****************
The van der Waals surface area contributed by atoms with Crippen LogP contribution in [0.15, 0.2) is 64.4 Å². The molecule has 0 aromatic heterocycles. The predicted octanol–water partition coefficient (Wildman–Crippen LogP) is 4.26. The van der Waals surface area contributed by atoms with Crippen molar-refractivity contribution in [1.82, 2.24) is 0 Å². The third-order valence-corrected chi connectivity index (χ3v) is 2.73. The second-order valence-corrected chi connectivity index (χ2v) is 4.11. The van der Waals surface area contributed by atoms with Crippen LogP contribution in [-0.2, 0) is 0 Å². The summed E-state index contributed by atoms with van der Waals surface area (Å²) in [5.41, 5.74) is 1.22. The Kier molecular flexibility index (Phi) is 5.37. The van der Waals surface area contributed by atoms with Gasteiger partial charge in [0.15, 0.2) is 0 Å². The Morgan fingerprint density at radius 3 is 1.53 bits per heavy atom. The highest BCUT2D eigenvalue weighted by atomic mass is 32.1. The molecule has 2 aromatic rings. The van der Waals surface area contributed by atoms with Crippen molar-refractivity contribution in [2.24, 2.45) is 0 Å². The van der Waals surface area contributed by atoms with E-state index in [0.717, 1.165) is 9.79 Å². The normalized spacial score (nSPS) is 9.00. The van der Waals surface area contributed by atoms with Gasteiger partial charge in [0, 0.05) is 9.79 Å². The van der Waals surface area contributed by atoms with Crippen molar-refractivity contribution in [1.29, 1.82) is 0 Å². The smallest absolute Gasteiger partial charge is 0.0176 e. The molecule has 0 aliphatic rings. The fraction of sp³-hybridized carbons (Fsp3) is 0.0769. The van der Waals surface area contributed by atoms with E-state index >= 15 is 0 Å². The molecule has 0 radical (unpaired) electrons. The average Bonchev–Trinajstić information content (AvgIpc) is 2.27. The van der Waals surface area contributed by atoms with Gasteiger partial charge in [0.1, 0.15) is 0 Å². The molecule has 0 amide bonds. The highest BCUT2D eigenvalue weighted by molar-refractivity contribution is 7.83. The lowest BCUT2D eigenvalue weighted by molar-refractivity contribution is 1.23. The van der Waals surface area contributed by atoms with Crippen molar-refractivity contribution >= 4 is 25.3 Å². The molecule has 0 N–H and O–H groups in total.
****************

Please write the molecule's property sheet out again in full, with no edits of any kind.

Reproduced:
The van der Waals surface area contributed by atoms with Crippen LogP contribution in [0.15, 0.2) is 64.4 Å². The molecule has 0 aromatic heterocycles. The predicted octanol–water partition coefficient (Wildman–Crippen LogP) is 4.26. The van der Waals surface area contributed by atoms with Crippen molar-refractivity contribution in [1.82, 2.24) is 0 Å². The third-order valence-corrected chi connectivity index (χ3v) is 2.73. The second-order valence-corrected chi connectivity index (χ2v) is 4.11. The van der Waals surface area contributed by atoms with Crippen LogP contribution in [-0.2, 0) is 0 Å². The summed E-state index contributed by atoms with van der Waals surface area (Å²) in [5.41, 5.74) is 1.22. The Kier molecular flexibility index (Phi) is 5.37. The van der Waals surface area contributed by atoms with Gasteiger partial charge in [0.15, 0.2) is 0 Å². The Morgan fingerprint density at radius 3 is 1.53 bits per heavy atom. The highest BCUT2D eigenvalue weighted by atomic mass is 32.1. The molecule has 2 aromatic rings. The van der Waals surface area contributed by atoms with Crippen molar-refractivity contribution in [2.24, 2.45) is 0 Å². The van der Waals surface area contributed by atoms with E-state index in [0.717, 1.165) is 9.79 Å². The normalized spacial score (nSPS) is 9.00. The van der Waals surface area contributed by atoms with Gasteiger partial charge in [0, 0.05) is 9.79 Å². The van der Waals surface area contributed by atoms with Crippen molar-refractivity contribution in [1.29, 1.82) is 0 Å². The smallest absolute Gasteiger partial charge is 0.0176 e. The molecule has 0 aliphatic rings. The fraction of sp³-hybridized carbons (Fsp3) is 0.0769. The van der Waals surface area contributed by atoms with E-state index >= 15 is 0 Å². The molecule has 0 radical (unpaired) electrons. The average Bonchev–Trinajstić information content (AvgIpc) is 2.27. The van der Waals surface area contributed by atoms with Gasteiger partial charge in [0.1, 0.15) is 0 Å². The molecule has 0 amide bonds. The highest BCUT2D eigenvalue weighted by molar-refractivity contribution is 7.83. The lowest BCUT2D eigenvalue weighted by molar-refractivity contribution is 1.23. The van der Waals surface area contributed by atoms with Crippen molar-refractivity contribution >= 4 is 25.3 Å². The molecule has 0 N–H and O–H groups in total.